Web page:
A meeting was held in the woods, near the combat operations post, in which I addressed the skiers. Together with brigade commander Colonel Glazunov, a joint meeting was held with the commanders and political officers of the ski battalions. I also assembled the platoon commander separately and called their attention to the tasks and circumstances at hand. Serious preparations for the impending attack were carried out by the headquarters staff of the brigade, led by staff commissar Yesyutkin, who also performed the functions of chief of staff, in place of the wounded Major Startsev.

Our attack began on the 8th or 9th of February. On our right, located some 500 meters to the right of the rail line, was one of the cavalry divisions. I no longer remember who was on our left; probably the 22nd Independent Rifle Brigade under Colonel Pugachyov. Our brigade had been assigned the task of capturing the enemy strong-points in the villages of Bol'shoe and Maloe Yeglino, the rail halt at Yeglinka and a railway bridge and viaduct, which proved an especially hard nut to crack.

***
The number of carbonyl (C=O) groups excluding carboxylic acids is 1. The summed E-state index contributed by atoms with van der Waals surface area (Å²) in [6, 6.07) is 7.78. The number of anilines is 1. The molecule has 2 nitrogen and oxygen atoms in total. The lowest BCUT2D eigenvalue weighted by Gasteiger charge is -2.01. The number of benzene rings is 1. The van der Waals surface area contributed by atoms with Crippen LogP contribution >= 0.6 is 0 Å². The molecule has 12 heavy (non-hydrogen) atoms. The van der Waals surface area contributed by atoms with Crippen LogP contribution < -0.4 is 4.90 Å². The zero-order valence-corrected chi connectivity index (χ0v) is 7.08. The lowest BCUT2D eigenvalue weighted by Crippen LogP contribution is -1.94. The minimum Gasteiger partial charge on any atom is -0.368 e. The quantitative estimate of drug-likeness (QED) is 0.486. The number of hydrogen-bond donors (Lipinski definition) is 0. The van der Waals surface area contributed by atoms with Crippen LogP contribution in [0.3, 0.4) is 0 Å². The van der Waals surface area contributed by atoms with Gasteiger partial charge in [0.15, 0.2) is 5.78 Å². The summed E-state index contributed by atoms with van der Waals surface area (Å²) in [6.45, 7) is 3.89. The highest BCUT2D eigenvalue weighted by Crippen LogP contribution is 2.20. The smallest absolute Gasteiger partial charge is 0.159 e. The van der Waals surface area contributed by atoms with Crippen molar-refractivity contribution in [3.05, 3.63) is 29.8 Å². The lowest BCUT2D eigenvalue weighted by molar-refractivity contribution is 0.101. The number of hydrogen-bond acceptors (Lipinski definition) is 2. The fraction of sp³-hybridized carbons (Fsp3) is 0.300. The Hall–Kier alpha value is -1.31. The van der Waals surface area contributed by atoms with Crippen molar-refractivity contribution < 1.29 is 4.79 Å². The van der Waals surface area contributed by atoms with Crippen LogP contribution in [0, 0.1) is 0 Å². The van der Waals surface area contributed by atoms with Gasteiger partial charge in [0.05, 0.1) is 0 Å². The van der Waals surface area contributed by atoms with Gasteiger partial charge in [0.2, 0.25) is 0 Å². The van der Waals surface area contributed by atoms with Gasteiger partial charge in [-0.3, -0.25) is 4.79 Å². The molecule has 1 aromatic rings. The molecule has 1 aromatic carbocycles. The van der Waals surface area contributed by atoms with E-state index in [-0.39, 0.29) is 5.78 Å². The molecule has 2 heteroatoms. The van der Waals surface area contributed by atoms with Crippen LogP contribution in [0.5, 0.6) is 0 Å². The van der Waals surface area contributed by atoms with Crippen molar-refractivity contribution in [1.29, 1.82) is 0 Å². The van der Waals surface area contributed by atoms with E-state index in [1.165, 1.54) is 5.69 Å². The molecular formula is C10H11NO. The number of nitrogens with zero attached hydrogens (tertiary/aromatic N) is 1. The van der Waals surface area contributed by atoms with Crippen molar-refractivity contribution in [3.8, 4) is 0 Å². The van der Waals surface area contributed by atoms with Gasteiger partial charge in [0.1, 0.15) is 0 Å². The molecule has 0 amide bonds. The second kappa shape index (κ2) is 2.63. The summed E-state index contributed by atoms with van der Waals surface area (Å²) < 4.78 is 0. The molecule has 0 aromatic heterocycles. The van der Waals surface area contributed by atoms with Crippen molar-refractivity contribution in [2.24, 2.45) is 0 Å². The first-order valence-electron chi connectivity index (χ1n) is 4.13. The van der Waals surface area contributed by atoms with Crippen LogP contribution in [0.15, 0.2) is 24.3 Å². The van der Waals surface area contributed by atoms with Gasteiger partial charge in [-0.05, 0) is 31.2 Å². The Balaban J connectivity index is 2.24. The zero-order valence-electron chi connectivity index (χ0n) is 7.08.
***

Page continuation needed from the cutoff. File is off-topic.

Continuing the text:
The fighting along this position had been particularly stubborn. The enemy understood that if we were to capture this line we would advance quite close to the towns of Tosno and Lyuban'. As a result, the enemy had strongly reinforced both Bol'shoe and Maloe Yeglino. A stretch of open country lay before us, which placed us at a serious disadvantage. Surmounting this open expanse would inevitably lead to heavy casualties. In order to reduce these losses to a minimum, we decided to combine the remnants of the rifle battalions into one force, arm them with automatic weapons, and send them through the woods to make a flanking attack from the left. The ski battalions would attack along the entire front.

The plan paid off in full. Emerging in the rear of the enemy strong-point at the village of Bol'shoe Yeglino, our battalion cut of the Germans' sole line of retreat to the town of Kamenka. The enemy faltered and fled in panic, leaving behind a mass of booty, including a staff bus, food stores and other materiel. Having captured Bol'shoe Yeglino, we created a serious threat to the enemy forces which were still defending the village of Maloe Yeglino and the railway halt. Here, too, the Germans fled in panic. Seizing the railway halt, we cut the lateral rail line and penetrated deep into the enemy's defenses, but we were unable to capture the viaduct. Corps commander N. I. Gusev thereupon ordered the viaduct be destroyed by a Polikarpov U-2